Distracted driving - Tips to drive safely

December 6, 2019

Distracted driving is any activity that diverts someone’s attention while they are operating a vehicle. This includes eating or drinking, talking to others in your vehicle, or adjusting your radio, entertainment or navigations systems. Over the past several years, texting or talking on a cell phone has become one of the biggest causes of distracted, and now many states have taken measures to decrease this type of behavior.

Connecticut law prohibits the use of any hand-held mobile electronic device while operating a motor vehicle (with certain emergency and emergency personnel exceptions). Drivers who are 16 or 17 years of age are prohibited from using a cell phone or mobile device at any time even with a hands-free accessory.

Anytime someone sends or reads a text while they are driving even for five seconds increases the possibilty of causing an accident.  Even a glance of just five seconds at 55 miles per hour is the equivalent of driving the length of a football field with your eyes closed.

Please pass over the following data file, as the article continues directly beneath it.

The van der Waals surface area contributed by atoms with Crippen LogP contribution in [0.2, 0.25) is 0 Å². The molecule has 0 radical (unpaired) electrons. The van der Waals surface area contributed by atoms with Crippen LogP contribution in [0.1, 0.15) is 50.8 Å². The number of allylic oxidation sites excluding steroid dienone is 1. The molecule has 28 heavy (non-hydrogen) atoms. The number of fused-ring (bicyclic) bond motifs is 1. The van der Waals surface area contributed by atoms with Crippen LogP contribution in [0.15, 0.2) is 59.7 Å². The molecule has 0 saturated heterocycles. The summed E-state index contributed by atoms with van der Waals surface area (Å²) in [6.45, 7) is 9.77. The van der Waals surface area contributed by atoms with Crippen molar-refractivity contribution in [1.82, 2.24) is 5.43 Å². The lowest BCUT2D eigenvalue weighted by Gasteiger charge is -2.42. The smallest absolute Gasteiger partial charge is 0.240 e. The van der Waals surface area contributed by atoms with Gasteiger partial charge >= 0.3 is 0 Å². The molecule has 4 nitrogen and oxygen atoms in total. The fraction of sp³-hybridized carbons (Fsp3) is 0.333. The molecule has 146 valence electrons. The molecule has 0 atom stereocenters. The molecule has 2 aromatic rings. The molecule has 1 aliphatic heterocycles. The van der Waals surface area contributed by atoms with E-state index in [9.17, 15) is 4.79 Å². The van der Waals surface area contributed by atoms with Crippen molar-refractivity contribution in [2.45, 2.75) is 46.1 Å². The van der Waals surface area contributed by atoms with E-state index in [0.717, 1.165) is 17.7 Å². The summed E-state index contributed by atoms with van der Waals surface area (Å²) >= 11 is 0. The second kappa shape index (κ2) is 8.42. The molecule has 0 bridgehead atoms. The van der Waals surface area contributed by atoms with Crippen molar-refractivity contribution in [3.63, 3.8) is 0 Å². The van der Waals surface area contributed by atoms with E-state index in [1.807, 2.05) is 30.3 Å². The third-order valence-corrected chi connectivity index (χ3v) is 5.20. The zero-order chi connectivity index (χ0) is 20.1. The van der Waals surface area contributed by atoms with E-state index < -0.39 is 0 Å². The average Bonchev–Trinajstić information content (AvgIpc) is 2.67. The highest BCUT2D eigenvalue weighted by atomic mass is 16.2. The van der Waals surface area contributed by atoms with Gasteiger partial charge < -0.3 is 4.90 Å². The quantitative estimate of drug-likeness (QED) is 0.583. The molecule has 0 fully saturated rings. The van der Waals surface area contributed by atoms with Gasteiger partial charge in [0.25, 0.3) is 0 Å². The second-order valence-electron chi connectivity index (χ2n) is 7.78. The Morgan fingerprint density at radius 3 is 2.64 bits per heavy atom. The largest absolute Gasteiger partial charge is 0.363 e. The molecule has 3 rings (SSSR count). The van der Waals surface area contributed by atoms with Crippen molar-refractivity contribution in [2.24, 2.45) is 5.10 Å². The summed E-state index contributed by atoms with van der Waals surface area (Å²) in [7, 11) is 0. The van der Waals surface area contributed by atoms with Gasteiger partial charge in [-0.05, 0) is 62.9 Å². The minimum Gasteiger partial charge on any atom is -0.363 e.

The Facts

  • Between 2012-2017, nearly 20,000 people died in crashes involving a distracted driver.                          
  • There were 3,166 people killed in motor vehicle crashes involving distracted drivers in 2017. While this reflects a 9% decrease from 2016, there is still much work to be done. In the last six years, 9.5% of all fatal crashes involved a distracted driver.
  • Texting while driving has become an especially problematic trend among younger drivers. In 2017, 8% of people killed in teen ( ages15-19) driving crashes died when the teen drivers were distracted at the time of the crashes.

 

Safe Driving Tips

  • If you are expecting a text message or need to send one, pull over and park your car in a safe location. Once you are safely off the road and parked, it is safe to text.
  • Designate your passenger as your “designated texter.” Allow them access to your phone to respond to calls or messages.
  • Do not engage in social media scrolling or messaging while driving. Cell phone use can be habit-forming. Struggling to not text and drive? Put the cell phone in the trunk, glove box, or back seat of the vehicle until you arrive at your destination. 

Source: National Highway Traffic Safety Administration (NHTSA)